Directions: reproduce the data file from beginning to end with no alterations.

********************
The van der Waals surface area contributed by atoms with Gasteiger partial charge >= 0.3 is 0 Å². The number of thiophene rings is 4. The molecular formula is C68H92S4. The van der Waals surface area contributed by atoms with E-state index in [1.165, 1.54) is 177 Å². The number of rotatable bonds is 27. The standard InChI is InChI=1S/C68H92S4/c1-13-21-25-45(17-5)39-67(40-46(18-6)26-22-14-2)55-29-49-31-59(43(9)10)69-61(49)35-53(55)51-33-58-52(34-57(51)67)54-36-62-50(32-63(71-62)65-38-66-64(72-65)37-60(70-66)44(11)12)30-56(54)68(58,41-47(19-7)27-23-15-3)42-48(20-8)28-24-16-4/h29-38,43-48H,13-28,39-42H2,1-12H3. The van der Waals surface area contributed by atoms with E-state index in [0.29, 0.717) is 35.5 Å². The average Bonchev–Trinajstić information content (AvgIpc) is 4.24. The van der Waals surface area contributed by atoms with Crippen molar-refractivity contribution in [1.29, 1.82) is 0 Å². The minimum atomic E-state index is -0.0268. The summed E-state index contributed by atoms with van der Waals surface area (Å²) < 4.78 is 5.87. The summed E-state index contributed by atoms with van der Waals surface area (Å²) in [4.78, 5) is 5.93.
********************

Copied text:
The van der Waals surface area contributed by atoms with Gasteiger partial charge >= 0.3 is 0 Å². The number of thiophene rings is 4. The molecular formula is C68H92S4. The van der Waals surface area contributed by atoms with E-state index in [1.165, 1.54) is 177 Å². The number of rotatable bonds is 27. The standard InChI is InChI=1S/C68H92S4/c1-13-21-25-45(17-5)39-67(40-46(18-6)26-22-14-2)55-29-49-31-59(43(9)10)69-61(49)35-53(55)51-33-58-52(34-57(51)67)54-36-62-50(32-63(71-62)65-38-66-64(72-65)37-60(70-66)44(11)12)30-56(54)68(58,41-47(19-7)27-23-15-3)42-48(20-8)28-24-16-4/h29-38,43-48H,13-28,39-42H2,1-12H3. The van der Waals surface area contributed by atoms with E-state index in [0.29, 0.717) is 35.5 Å². The average Bonchev–Trinajstić information content (AvgIpc) is 4.24. The van der Waals surface area contributed by atoms with Crippen molar-refractivity contribution in [1.29, 1.82) is 0 Å². The minimum atomic E-state index is -0.0268. The summed E-state index contributed by atoms with van der Waals surface area (Å²) < 4.78 is 5.87. The summed E-state index contributed by atoms with van der Waals surface area (Å²) in [4.78, 5) is 5.93.